Tracing the start of COVID-19 in GA

At a time when COVID-19 appears to be receding in much of Georgia, it’s worth revisiting the start of the pandemic in early 2020. Emory virologist Anne Piantadosi and colleagues have a paper in Viral Evolution on the earliest SARS-CoV-2 genetic sequences detected in Georgia. Analyzing relationships between those virus sequences and samples from other states and countries can give us an idea about where the first COVID-19 infections in Georgia came from. We can draw Read more

Reddit as window into opioid withdrawal strategies

Drug abuse researchers are using the social media site Reddit as a window into the experiences of people living with opioid addiction. Abeed Sarker in Emory's Department of Biomedical Informatics has a paper in Clinical Toxicology focusing on the phenomenon of “precipitated withdrawal,” in collaboration with emergency medicine specialists from Penn, Rutgers and Mt Sinai. Precipitated withdrawal is a more intense form of withdrawal that can occur when someone who was using opioids starts medication-assisted treatment Read more

CROI: HIV cure report and ongoing research

The big news out of CROI (Conference on Retroviruses and Opportunistic Infections) was a report of a third person being cured of HIV infection, this time using umbilical cord blood for a hematopoetic stem cell transplant. Emory’s Carlos del Rio gave a nice overview of the achievement for NPR this morning. As del Rio explains, the field of HIV cure research took off over the last decade after Timothy Brown, known as “the Berlin patient,” Read more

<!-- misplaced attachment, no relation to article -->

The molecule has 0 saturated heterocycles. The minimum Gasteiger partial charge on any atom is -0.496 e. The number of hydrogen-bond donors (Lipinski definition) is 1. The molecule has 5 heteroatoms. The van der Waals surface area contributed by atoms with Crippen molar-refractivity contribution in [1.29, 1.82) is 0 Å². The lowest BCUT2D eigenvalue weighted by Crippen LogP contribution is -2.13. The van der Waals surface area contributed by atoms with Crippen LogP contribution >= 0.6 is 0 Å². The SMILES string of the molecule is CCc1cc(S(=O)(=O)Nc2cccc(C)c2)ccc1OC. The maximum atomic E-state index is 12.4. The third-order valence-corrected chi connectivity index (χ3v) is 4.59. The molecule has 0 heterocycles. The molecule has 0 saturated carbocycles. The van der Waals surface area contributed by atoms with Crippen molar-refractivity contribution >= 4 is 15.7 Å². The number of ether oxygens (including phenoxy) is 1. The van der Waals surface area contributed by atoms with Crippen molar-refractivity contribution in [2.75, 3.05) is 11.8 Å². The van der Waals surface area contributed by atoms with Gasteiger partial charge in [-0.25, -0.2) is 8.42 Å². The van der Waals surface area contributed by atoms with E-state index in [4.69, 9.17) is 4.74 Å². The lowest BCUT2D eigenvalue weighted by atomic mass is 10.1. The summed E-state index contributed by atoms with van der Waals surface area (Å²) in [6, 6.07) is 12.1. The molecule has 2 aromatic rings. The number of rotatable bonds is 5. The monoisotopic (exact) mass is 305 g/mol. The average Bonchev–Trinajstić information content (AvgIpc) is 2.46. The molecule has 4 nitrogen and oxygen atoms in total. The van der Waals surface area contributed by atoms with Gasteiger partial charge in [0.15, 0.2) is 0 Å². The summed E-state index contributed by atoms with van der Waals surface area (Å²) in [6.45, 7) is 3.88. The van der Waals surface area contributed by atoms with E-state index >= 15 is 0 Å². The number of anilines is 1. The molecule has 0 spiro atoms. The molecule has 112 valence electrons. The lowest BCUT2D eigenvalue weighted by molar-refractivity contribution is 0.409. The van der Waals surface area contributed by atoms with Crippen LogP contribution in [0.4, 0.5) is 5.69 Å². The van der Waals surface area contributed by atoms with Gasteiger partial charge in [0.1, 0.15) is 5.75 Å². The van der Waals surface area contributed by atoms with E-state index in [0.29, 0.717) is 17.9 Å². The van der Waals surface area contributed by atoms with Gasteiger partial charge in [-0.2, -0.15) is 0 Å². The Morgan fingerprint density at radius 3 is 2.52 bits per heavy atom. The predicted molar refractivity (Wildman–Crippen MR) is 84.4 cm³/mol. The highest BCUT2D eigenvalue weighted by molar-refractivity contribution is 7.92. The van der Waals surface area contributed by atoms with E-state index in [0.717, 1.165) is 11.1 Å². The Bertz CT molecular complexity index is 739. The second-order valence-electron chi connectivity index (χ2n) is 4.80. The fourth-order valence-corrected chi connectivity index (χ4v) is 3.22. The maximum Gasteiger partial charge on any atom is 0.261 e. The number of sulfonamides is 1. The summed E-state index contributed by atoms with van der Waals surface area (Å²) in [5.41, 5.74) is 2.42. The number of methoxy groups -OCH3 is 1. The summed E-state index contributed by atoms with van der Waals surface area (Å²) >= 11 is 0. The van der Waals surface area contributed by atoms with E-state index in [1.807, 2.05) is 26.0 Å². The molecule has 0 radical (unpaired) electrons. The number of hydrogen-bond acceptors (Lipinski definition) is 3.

Guy Benian

Muscle cell boundaries: some assembly required

With cold weather approaching, many are digging out old jackets to find that the zippers don’t function as well as they used to. This is a good way to understand disruptions of muscle cell attachment studied by Emory cell biologist Guy Benian’s lab. 

Benian and colleagues have a paper on muscle cell biology in Nature Communications this week. In the worm C. elegans, they show how mutations cause junctions between muscle cells, which normally look like well-aligned zippers under the microscope, to either not form, or weaken and unravel. As a result, the mutant worms’ snake-like locomotion is impaired.

Zipper-like muscle cell boundaries are altered in pix-1 mutants

“This is yet another example in which research using the model genetic organism C. elegans has led to a new insight applicable to all animals, including humans,” Benian says. “Research on this organism has led to crucial advances in our understanding about development, cell death, aging and longevity, RNAi, microRNAs, epigenetics — and muscle.”

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